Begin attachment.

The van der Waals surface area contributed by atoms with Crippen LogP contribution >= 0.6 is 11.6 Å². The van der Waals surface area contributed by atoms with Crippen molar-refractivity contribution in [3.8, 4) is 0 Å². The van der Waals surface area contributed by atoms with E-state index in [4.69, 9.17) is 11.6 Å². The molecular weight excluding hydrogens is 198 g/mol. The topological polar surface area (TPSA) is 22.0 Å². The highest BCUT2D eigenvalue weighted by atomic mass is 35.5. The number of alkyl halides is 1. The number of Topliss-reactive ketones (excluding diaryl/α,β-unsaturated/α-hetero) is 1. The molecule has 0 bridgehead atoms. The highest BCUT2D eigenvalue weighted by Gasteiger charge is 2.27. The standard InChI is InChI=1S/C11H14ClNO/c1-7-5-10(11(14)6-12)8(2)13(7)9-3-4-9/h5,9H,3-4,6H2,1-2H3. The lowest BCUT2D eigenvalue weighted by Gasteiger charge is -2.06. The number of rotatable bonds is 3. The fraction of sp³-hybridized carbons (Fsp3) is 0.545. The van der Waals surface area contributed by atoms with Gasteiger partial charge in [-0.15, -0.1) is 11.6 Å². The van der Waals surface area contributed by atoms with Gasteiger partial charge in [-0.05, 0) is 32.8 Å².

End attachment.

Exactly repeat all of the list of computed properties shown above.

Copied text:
The van der Waals surface area contributed by atoms with Crippen LogP contribution >= 0.6 is 11.6 Å². The van der Waals surface area contributed by atoms with Crippen molar-refractivity contribution in [3.8, 4) is 0 Å². The van der Waals surface area contributed by atoms with E-state index in [4.69, 9.17) is 11.6 Å². The molecular weight excluding hydrogens is 198 g/mol. The topological polar surface area (TPSA) is 22.0 Å². The highest BCUT2D eigenvalue weighted by atomic mass is 35.5. The number of alkyl halides is 1. The number of Topliss-reactive ketones (excluding diaryl/α,β-unsaturated/α-hetero) is 1. The molecule has 0 bridgehead atoms. The highest BCUT2D eigenvalue weighted by Gasteiger charge is 2.27. The standard InChI is InChI=1S/C11H14ClNO/c1-7-5-10(11(14)6-12)8(2)13(7)9-3-4-9/h5,9H,3-4,6H2,1-2H3. The lowest BCUT2D eigenvalue weighted by Gasteiger charge is -2.06. The number of rotatable bonds is 3. The fraction of sp³-hybridized carbons (Fsp3) is 0.545. The van der Waals surface area contributed by atoms with Gasteiger partial charge in [-0.15, -0.1) is 11.6 Å². The van der Waals surface area contributed by atoms with Gasteiger partial charge in [-0.05, 0) is 32.8 Å².